We’re teaching my older daughter to drive. She’s had her permit since late August, and we try to make sure she drives 2-4 hours/week. In reality, that’s not a lot of driving. Just commuting to work most likely takes you 5 hours/week. But this past weekend, my daughter drove back from our ski weekend in Vermont to Boston, in the nor’easter.
Here in New England, nor’easters are a fact of life. In the winter, they dump a bunch a snow, or frozen slush which turns to ice. In the fall and spring, they dump a lot of rain, which sometimes turns to ice. Because some form of precipitation is a common part of driving, New Englanders who learn from their driving experiences tend to be fairly good at driving in snow, ice, and rain. It’s not fun, but it’s doable.
There are people who never learn from their driving experience in snow or ice. Every year, they’re surprised by the snow or the ice, and they drive too fast (or too slow). These people may have plenty of years of driving experience, but it’s the same year repeated over and over again.
Some parents want to protect their kids from driving in treacherous conditions. I have to admit, that was me on Sunday. But Mark said, “Do you want her to learn how to drive in the snow and the ice with one of us in the front seat or by herself?” Ok, Mark is clearly the thinking one here
You’ve probably met people who claim 5, 10, 17 years of experience doing something, and you’d like to make sure they really do have that experience, not one year of experience several times. If you’re not sure how to detect someone with the same year of experience several times, here are some questions you can adapt for your needs:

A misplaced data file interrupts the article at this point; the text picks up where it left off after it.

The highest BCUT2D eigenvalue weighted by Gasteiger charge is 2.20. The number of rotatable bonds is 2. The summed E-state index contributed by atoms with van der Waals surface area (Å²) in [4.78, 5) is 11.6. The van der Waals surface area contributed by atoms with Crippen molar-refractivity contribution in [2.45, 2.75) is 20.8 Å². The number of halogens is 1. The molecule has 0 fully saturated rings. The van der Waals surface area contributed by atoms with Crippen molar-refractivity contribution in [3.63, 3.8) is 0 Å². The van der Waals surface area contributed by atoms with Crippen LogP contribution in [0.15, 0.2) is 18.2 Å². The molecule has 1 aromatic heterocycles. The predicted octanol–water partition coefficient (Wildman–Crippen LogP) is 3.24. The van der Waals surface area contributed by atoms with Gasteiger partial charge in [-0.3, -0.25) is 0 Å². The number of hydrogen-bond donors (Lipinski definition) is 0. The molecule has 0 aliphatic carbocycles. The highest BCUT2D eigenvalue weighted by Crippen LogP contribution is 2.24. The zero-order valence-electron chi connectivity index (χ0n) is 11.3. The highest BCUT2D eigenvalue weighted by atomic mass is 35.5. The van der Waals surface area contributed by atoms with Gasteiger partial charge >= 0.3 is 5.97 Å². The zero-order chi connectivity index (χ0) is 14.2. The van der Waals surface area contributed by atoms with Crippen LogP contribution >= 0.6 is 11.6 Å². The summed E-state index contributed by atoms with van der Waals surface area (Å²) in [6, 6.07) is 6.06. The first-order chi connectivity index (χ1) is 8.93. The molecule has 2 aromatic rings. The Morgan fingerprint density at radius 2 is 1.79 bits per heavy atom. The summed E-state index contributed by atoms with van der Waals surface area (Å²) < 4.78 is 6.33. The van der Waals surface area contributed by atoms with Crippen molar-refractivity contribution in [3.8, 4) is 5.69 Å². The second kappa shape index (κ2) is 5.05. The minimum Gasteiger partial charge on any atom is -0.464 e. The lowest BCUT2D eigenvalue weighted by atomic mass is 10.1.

- “Tell me about the first time you did that kind of work…”
- “What was similar and different about this last time (use the candidate’s resume for example projects)? …”
- “Tell me a about a new skill you learned.” … “What steps did you take to learn it?” … “How did you know you’d mastered that skill?”
- “How can you tell you’ve learned this skill/technique/practice?”
People who know the difference between the same year of experience multiple times and multiple years of experience have answers to these questions. People who do the same thing year-in, year-out don’t have good answers.
We’re trying to help our daughter gain that full year of experience that the graduated driver’s license requires, without putting her or other people at risk. She’ll have a year of experience driving. She still might not like driving in ice and snow, but she’ll be able to do so. How about you? Can you see differences in your work now and last year? If not, make sure you’re not acquiring the same year of experience all over again. And when you interview people, ask questions to see how a candidate has learned and grown in their work over time.